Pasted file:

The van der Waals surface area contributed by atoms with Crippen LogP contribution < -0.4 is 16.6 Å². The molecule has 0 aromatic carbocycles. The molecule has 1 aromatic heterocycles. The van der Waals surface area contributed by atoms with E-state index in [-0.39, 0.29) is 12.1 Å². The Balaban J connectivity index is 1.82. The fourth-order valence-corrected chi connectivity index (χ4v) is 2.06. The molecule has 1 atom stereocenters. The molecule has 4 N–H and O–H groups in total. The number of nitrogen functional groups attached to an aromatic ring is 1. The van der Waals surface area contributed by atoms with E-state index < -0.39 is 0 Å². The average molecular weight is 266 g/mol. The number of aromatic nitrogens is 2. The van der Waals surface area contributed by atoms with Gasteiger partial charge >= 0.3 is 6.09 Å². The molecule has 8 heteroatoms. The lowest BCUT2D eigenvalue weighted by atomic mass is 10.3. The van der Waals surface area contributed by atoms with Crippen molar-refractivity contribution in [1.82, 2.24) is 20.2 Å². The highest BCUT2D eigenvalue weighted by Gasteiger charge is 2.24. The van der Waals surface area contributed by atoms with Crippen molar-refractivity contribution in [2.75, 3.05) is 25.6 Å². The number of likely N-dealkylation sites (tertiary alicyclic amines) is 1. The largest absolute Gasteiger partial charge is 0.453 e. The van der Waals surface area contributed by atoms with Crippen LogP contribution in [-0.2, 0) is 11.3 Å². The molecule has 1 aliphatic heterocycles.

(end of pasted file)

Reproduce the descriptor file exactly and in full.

The van der Waals surface area contributed by atoms with Crippen LogP contribution < -0.4 is 16.6 Å². The molecule has 0 aromatic carbocycles. The molecule has 1 aromatic heterocycles. The van der Waals surface area contributed by atoms with E-state index in [-0.39, 0.29) is 12.1 Å². The Balaban J connectivity index is 1.82. The fourth-order valence-corrected chi connectivity index (χ4v) is 2.06. The molecule has 1 atom stereocenters. The molecule has 4 N–H and O–H groups in total. The number of nitrogen functional groups attached to an aromatic ring is 1. The van der Waals surface area contributed by atoms with E-state index < -0.39 is 0 Å². The average molecular weight is 266 g/mol. The number of aromatic nitrogens is 2. The van der Waals surface area contributed by atoms with Gasteiger partial charge >= 0.3 is 6.09 Å². The molecule has 8 heteroatoms. The lowest BCUT2D eigenvalue weighted by atomic mass is 10.3. The van der Waals surface area contributed by atoms with Crippen molar-refractivity contribution in [1.82, 2.24) is 20.2 Å². The highest BCUT2D eigenvalue weighted by Gasteiger charge is 2.24. The van der Waals surface area contributed by atoms with Crippen molar-refractivity contribution in [2.75, 3.05) is 25.6 Å². The number of likely N-dealkylation sites (tertiary alicyclic amines) is 1. The largest absolute Gasteiger partial charge is 0.453 e. The van der Waals surface area contributed by atoms with Crippen LogP contribution in [-0.2, 0) is 11.3 Å². The molecule has 1 aliphatic heterocycles.